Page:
Self Care, Self-Soothing, and Numbing
Did the title of this blog post make you cringe?
That’s not surprising. One of parenting’s biggest buzzwords recently is “self-care.” It’s everywhere, from professional marketing campaigns to social media accounts. The phrase has even made its way into everyday speech. How often have you justified a Netflix binge as self-care or seen a friend post a picture of a night out for drinks with #selfcare?
But have you heard of self-soothing? Or even numbing? While they may not be trending hashtags, it’s worth knowing about these terms. Oftentimes they are masquerading as self-care and could be working against you.
Here’s the difference between self-care, self-soothing, and numbing and why you should feel inspired to prioritize self-care.
Let’s begin by discussing what the least helpful (and potentially most harmful) of the group is. Numbing, in this context, is an attempt to separate from emotional pain or stress. In the moment, numbing relieves discomfort, but it does not address the root issue or concern. Scrolling on social media for hours on end or binging Netflix shows at the end of a stressful day are examples.
Rather than doing something about the build-up of feelings, we engage in an activity that cuts us off completely from our present selves. Someone might have a drink or escape in a book to take a break from reality. Even something considered healthy, like exercise, can be numbing when it’s done in an attempt to avoid experiencing an emotion or thinking of an issue.
The key aspect of numbing is that it’s done in a way to sever the connection between the present moment and high emotion without an attempt to reconnect.
This one is trickier to identify and commonly masked as self-care.
Self-soothing activities do just as the name implies -- they help calm difficult emotions and provide a distraction from stress. This is what we see on social media when people advocate for massages, yoga, travel, or spending time with friends as self-care. These activities are effective in helping us regulate our bodies for a temporary time.
So why is it not the same as self-care?
According to Barbara Riegel, PhD., co-director of The International Center for Self-Care Research, “self-care is far more complex” than self-soothing. “Self-soothing is good for stress and anxiety, but stress reduction is only one element of self-care.”
True self-care is an ongoing practice to address issues within ourselves when they come up as well as continue to stay in tune with our needs.
Where self-soothing gives us relief from stress, self-care replenishes reserves we can draw upon during times of stress.
The difference is a holistic view of what needs to be taken care of in the self.
Rather than just attending to what is crying out for attention then and there, we need to account for all aspects of ourselves. External circumstances can make an activity part of self-care for one person, and numbing for another.
To consider your plan, think of self-care as encompassing the following areas:
Physical: This area involves your physical body and most basic needs as well as your physical environment. Nutrition, exercise, pain management, chronic illness management, sleep, preventative well visits, and decluttering your desk are all examples of physical self-care.
Intellectual: Engaging in mentally stimulating activities is crucial to our overall health. To care for our intellectual selves, we can be curious, attempt to learn new things, solve puzzles, set boundaries around media consumption, and be creative.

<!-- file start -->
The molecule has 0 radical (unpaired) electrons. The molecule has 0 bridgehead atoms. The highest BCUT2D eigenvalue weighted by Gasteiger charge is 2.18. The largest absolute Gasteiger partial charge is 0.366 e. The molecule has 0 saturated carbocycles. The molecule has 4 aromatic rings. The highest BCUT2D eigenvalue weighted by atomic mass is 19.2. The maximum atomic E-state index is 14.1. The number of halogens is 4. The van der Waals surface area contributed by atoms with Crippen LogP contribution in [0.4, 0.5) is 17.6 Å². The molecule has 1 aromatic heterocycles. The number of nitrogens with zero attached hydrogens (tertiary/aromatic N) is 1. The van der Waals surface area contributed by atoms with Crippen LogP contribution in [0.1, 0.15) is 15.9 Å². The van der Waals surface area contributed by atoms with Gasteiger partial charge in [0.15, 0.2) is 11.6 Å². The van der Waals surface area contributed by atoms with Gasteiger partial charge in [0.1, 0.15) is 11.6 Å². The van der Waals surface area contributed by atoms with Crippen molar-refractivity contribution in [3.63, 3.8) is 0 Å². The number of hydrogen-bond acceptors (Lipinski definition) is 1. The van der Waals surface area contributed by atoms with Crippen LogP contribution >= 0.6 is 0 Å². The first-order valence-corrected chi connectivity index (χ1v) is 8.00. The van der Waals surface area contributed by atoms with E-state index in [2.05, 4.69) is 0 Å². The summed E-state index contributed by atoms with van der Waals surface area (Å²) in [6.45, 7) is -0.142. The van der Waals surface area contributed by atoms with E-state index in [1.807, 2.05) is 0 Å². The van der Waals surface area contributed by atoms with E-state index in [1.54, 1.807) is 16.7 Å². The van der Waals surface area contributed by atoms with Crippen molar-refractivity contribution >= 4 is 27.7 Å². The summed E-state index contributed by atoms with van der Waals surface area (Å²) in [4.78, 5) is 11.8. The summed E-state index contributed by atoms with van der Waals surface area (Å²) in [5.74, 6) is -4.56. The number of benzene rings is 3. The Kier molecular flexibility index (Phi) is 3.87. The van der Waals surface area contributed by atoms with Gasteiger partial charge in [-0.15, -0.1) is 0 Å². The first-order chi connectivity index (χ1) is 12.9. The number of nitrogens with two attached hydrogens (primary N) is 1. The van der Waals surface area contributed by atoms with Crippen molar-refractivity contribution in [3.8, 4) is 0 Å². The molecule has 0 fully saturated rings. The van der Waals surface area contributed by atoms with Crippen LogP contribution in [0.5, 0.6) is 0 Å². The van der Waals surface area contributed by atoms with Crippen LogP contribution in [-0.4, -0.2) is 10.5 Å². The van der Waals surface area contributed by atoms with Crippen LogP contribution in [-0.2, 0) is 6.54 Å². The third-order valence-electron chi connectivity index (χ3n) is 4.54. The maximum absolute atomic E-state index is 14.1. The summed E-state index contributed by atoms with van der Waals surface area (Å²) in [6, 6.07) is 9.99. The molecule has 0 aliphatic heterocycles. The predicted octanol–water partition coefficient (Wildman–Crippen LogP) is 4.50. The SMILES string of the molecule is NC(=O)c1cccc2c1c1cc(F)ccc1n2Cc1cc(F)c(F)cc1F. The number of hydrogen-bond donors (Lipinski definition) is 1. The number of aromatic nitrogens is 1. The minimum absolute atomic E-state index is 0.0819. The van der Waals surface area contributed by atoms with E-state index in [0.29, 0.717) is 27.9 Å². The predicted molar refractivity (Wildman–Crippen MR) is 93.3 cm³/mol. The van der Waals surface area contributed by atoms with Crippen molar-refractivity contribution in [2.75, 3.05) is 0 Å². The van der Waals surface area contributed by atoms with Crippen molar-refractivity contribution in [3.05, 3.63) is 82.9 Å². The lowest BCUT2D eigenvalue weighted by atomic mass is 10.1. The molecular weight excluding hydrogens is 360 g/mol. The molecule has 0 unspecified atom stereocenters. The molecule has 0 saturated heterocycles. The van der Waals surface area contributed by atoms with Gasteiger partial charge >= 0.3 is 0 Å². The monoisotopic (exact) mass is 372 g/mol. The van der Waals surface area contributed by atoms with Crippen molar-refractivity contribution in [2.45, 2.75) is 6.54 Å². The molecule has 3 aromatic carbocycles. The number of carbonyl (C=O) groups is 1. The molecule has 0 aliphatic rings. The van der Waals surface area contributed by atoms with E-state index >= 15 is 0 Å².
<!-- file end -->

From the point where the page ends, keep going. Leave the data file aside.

Emotional: Emotional care involves being present for how we feel and recognizing what influences our emotions. We can then use coping mechanisms to regulate ourselves. Journaling, talking to a trusted friend or therapist, making space for happiness, and practicing self-compassion are all aspects of emotional self-care.
Spiritual: Separate from religion, spiritual self-care includes the practice of connecting to something greater than oneself. Being out in nature, connecting with a community, being inspired by art, attending church, or practicing meditation can all fit into the spiritual realm of care.
Professional: Everyone has different goals related to work. However, it is easy for professional responsibilities to be a source of stress rather than one of fulfillment. Setting up boundaries for yourself at work, reminding yourself of the aspects of work that you are grateful for, and taking on mentorship/mentoree opportunities are ways to consider self-care in the professional realm.
Personal: This domain includes social activities, connections to family, goals for your own growth/development, making time for play or hobbies, considering your future, and time for self-reflection on the present.
Remember that self-care is a practice that requires balance.
None of the above domains should come at the expense of the other. Consider the numbing example of exercising. While that would address the physical area of self-care, it would be canceled out if it came at the expense of your emotional health.
If self-care now seems harder than what is being discussed in most places online, that’s because it is. We are complicated beings with more involved in our care-taking than a manicure or shopping spree alone can meet.
Yet, there’s no need to feel overwhelmed.
Start by reviewing the areas of self-care and coming up with one action per domain. Try to achieve one action, once per day, for a whole week or even a month. Then, you can revise your actions and start refining a plan of self-care. You could even practice being mindful of your current methods of self-care.
Ask yourself: is this true self-care, or am I self-soothing or numbing?
Increasing awareness is a great step in the right direction. Be kind to yourself in this process. Spending more time thinking about your self-care is in itself self-care.
By Morgan Teachworth White